In early February 2018, I designed and finished a new picture, Embrace Change. This blog post will show photos from my process.
I find it easier to concentrate on learning a new process if I know where that process is taking me, so this is my completed picture, Embrace Change.
Embrace Change is 35.5" x 15" and is made up of 537 pieces of fabric. Everything is fused together with Wonder Under. I also did not dye or modify any of the fabrics; they're just as I purchased them.
Step 1: Draw the Design
I always start of by sketching on my iPad in an app called Concepts. Concepts is a vector-based drawing app, so it gives me lots of editing capabilities. This was the drawing for Embrace Change in Concepts.
Step 2: Create a Template
The next step is to turn my drawing into a finished, colored template. I do this in Adobe Illustrator. The process involves removing unnecessary points, removing gaps between endpoints and lines, and adding fill color to the entire picture.
Step 3: Figure Out Overlap
Each filled area of the template ends up being one piece of fabric. The pieces that are underneath other pieces get overlap (so that the pieces on top will be able to fuse to the pieces below).
During this process, each piece also gets its own number so I know where it goes after it's cut. Here is the template from above with all the numbers (537 total):
The last part of this step is to arrange the pieces on a 11.5" x 23.5" artboard, which is the max cutting area on a large size Cricut cutting mat. (I used to cut by hand with scissors and an Xacto knife, but the Cricut dramatically reduced the time it takes me to create a finished picture, since it cuts my entire project in minutes. If I had cut Embrace Change by hand, it would have taken me probably about 30 hours of cutting. My Cricut did it in about 3.)
This is what my Cricut-ready layouts look like when ready to be cut:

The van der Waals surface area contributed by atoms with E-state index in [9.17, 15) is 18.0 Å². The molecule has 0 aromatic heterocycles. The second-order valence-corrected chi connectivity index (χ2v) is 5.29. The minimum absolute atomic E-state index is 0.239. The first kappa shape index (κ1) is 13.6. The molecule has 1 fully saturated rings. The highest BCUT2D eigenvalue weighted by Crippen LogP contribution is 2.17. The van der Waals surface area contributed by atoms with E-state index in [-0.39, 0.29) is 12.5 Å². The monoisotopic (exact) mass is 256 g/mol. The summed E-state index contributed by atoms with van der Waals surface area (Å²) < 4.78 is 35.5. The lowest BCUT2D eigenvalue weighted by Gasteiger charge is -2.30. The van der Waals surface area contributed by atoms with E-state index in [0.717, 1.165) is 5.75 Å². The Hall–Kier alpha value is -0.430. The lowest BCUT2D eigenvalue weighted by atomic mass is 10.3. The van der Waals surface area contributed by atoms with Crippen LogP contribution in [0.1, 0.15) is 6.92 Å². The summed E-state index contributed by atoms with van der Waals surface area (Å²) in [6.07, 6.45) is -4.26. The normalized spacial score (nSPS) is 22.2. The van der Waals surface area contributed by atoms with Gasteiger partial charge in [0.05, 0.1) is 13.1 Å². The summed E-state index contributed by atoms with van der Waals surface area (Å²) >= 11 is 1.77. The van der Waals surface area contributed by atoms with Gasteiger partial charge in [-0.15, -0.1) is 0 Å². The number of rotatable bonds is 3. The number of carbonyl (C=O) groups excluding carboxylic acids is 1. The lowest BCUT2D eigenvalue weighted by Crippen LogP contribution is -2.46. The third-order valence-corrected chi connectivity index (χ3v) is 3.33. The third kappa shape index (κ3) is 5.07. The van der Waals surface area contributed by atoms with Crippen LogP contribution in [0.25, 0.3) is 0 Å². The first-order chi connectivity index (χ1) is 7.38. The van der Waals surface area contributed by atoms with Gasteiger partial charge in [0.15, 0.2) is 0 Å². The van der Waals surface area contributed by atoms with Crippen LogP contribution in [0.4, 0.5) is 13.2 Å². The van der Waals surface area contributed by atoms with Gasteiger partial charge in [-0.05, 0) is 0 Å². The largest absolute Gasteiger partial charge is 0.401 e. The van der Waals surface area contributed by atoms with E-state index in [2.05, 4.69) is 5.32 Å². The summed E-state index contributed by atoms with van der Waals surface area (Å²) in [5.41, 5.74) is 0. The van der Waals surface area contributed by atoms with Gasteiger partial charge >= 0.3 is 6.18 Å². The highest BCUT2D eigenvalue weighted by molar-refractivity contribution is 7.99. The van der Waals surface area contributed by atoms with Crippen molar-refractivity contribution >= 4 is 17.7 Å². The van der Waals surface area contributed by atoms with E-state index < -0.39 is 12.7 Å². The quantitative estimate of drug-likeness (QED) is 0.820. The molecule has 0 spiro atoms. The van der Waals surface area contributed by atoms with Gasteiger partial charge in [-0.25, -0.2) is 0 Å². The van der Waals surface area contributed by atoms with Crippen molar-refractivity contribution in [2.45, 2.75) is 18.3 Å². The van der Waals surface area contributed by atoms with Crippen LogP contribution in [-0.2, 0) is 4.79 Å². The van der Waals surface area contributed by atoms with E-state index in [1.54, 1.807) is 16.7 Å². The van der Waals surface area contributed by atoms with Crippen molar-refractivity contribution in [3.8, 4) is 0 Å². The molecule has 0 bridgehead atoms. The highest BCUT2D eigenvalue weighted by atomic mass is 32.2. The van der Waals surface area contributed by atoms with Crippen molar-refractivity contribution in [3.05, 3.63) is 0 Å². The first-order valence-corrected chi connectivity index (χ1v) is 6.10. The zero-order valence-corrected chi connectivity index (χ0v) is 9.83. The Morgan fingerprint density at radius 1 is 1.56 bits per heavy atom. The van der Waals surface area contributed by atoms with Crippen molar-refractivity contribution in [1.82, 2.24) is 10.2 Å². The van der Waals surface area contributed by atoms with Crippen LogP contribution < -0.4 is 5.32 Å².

Step 4: Cut Everything!
Each artboard in the above picture gets exported as an SVG and uploaded to the Cricut software. There are nine artboards, so I sent nine mats through the Cricut for cutting. (In actuality, I only used 3 physical mats. I would rotate them through, so each physical mat was cut 3 times.)
Here is my cutting set-up on the kitchen table. It's the largest table surface in the house, so it's my go-to spot for cutting days:
On the left side of the table is my computer with the Cricut software. It's connected via bluetooth to my Cricut Explore Air 2 on the right. Between the two is the mat that was just cut. I'd pulled the uncut fabric scrap off the mat, but had not yet lifted the cut pieces. Taped on the wall is my printed template for reference.
Step 5: Assemble the Pieces
Once everything is cut, I use my template as a guide for assembling the pieces. This is what Embrace Change looked like after it was assembled but before it had a background.
Step 6: Pick A Background
Choosing the best background is sometimes the most challenging part of the whole picture, and this was definitely one of those times. I really struggled to find a background that would work. This is the first background I tried that I ruled out because it felt too much like a hazy ocean. I was looking for a little more life and excitement.
Here is the background I ultimately chose after everything was ironed together and trimmed. This is the finished quilt top.
Step 7: Make the Quilt
When making a traditional quilt, typically you would add batting and backing under your quilt top to make a quilt sandwich and then stitch it. I was experimenting with making a quilt using no stitching at all (to apeal to crafters who don't own sewing machines), so I instead used fusible to attach my batting, backing, binding, and hanging envelope on back. Here is Embrace Change finished and hanging on the wall.